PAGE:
- Windmills. No, I’m not joking. Sicily, you might be surprised to know, has a number of very beautiful, old windmills. The reason for this is the island’s salt industry. As you travel down the coast you’ll meet with a number of salt pans harvesting salt from sea water. The salt water is transferred from one basin to another using an Archimedes screw. Nowadays of course it is all mechanized, but in the past those screws were powered by…yep, you’ve guessed it— windmills!
- A Greco-Roman battleground. Visit the site of one of the most hotly contested areas of Sicily during the Punic Wars— Mozia. When those pesky Romans were intent on increasing their empire one of their greatest problems was Carthage. Mozia was a thriving Carthaginian settlement and held out for the longest, in large part to its strategic lagoon location. It in turn provided protection to another large Carthaginian settlement Lilybaeum— modern day Marsala. Today you can take a boat ride over to the island and visit the remains of the ancient settlement there. Or if it’s summer and you don’t mind an extreme paddle, you can walk the ancient causeway. Be aware that the island is owned and operated by the Whitaker Foundation and there is an entry fee.
- Ancient Bikinis. Sicily is home to some of the earliest visual representations of the bikini. You can see the bikini girls at Villa Romana del Casale at Piazza Armerina. The over 3,500 square metres of mosaic flooring exhibits a number of depictions of hunting and fishing as well as the 10 bikini girls. It is the largest collection of Roman mosaics in the world and is a designated UNESCO world heritage site.
- Ghost Towns. Sicily’s mountainous landscape is a result of volcanic activity. This seismic nature has caused many an earthquake over Sicily’s history. The result of these earthquakes has in turn led to several towns being deserted. They have then been rebuilt in more secure locations nearby. The ruins of the original town have been left where they collapsed, resulting in ghost towns like old Poggioreale.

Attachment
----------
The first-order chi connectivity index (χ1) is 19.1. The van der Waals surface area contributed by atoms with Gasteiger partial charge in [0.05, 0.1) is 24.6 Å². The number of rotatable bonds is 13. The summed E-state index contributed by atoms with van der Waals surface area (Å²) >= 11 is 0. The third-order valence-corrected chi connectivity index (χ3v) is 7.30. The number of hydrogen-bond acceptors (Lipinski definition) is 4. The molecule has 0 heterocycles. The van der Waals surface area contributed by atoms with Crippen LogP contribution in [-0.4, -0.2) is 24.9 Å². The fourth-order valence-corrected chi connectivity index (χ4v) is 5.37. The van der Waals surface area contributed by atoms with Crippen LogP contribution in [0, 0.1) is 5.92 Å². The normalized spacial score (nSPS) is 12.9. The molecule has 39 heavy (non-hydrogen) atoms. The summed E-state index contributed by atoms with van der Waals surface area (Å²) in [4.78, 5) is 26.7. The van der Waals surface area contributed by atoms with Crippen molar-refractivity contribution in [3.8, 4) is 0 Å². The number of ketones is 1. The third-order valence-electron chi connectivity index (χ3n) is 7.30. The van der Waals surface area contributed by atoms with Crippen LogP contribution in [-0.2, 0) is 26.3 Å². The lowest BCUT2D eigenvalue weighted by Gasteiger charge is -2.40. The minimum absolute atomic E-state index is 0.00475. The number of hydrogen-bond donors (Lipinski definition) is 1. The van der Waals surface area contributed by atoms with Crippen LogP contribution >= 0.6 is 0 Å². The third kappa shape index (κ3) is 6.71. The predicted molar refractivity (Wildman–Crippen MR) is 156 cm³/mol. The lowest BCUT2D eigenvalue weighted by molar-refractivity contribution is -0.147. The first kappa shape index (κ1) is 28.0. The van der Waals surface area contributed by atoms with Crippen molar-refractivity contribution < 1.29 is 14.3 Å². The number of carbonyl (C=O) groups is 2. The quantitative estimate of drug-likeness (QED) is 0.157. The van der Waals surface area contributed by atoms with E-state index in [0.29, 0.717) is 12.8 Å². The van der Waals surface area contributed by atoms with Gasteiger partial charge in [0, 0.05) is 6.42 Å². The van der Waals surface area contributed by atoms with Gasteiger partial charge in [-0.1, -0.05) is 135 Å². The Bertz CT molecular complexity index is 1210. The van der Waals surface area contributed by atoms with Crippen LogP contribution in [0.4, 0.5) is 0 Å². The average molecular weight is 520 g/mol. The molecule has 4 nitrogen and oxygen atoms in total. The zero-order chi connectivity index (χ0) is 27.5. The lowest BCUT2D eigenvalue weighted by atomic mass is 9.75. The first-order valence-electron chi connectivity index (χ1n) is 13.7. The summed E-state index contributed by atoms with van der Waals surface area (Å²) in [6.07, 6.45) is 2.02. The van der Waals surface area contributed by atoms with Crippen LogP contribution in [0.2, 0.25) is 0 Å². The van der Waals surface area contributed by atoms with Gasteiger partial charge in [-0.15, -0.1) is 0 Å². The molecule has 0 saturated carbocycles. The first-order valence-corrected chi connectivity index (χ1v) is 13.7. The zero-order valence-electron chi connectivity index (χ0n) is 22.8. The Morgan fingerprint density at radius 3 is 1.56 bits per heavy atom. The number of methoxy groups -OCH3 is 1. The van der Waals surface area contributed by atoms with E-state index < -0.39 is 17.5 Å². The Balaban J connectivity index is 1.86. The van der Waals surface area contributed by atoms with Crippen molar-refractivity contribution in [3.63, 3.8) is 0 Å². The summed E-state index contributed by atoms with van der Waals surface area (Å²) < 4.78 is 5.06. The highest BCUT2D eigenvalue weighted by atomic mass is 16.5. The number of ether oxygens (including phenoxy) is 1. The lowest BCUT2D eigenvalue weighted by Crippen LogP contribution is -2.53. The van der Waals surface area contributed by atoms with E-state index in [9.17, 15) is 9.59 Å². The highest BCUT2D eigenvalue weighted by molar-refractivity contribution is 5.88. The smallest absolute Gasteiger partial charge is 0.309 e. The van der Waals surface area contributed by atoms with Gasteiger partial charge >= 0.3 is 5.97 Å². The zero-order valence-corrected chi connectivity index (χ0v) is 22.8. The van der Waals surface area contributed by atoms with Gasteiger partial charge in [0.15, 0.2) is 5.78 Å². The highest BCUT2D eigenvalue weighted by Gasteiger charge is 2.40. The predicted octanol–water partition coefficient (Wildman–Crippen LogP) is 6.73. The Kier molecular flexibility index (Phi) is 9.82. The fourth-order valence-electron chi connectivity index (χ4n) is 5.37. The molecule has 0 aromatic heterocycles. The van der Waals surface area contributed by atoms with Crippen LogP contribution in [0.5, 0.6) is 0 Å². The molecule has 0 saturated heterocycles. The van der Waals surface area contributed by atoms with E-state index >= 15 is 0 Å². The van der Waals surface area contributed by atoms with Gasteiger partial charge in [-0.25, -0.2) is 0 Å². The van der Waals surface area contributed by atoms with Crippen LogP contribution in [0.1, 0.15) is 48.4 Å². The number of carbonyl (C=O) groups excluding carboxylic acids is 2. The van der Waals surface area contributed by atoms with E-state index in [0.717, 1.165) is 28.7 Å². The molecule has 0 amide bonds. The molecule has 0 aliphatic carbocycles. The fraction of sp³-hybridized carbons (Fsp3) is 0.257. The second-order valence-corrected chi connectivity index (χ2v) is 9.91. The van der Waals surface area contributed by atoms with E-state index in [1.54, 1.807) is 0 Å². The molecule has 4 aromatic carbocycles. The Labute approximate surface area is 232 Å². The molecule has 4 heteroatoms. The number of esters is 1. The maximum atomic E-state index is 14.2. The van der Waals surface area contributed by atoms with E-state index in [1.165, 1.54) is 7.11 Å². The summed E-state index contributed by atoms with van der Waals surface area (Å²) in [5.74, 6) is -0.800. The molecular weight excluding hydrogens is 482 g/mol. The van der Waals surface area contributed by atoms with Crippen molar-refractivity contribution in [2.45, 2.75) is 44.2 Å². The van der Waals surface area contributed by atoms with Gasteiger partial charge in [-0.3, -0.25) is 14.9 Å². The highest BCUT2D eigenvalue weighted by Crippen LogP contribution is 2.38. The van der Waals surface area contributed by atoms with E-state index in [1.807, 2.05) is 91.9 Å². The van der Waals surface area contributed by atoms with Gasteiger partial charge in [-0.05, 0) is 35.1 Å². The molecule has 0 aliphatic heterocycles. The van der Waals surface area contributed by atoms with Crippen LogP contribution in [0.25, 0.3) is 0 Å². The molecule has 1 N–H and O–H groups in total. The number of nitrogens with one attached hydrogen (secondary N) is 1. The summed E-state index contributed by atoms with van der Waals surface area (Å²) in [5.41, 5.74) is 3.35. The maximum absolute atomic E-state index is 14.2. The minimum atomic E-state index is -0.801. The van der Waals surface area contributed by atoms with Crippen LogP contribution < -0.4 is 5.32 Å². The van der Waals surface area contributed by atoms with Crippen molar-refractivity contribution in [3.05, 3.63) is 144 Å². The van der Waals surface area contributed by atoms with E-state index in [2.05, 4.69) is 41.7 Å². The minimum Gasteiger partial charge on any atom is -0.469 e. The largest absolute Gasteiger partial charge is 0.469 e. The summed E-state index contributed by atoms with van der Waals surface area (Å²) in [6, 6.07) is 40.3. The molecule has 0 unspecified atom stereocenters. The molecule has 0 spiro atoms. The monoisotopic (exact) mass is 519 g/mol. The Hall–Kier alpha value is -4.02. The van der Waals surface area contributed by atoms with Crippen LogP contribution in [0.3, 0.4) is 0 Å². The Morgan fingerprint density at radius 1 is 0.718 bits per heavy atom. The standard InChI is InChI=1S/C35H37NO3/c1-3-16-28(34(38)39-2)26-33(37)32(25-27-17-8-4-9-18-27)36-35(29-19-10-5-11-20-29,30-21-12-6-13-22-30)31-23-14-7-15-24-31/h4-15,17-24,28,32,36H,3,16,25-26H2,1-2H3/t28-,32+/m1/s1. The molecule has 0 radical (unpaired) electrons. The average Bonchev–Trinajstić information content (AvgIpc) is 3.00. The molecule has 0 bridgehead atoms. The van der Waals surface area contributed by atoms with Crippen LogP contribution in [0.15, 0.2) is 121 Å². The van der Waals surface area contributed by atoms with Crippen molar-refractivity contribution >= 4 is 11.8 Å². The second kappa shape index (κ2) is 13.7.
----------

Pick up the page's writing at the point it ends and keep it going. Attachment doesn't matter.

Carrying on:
- A Cyclops throwing his toys out of the pram. Ok, obviously you can’t actually see a cyclops. You can see one of the locations attributed to his Greek legend, though. If you know Homer’s story of Odysseus and the Cyclops, then you’ll know that Odysseus blinded the cyclops Polyphemus in order to escape his cave and prevent himself from being eaten. Outwitting the beast by proclaiming his name as ‘Nobody’ when Polyphemus called out in pain his neighbours did not come to his aid as he was attacked by ‘Nobody’. As Odysseus set sail once more, he could not resist goading Polyphemus by telling him his real name and in anger Polyphemus began throwing rocks at Odysseus’ ship. These rocks are what form the Riviera dei Ciclopi (the Cyclops Riviera) the coastline between Acireale and Aci Castello. The rocks themselves are actually bodies of solidified lava. This area of coastline is extremely beautiful and littered with grottoes and other dramatic coastal features.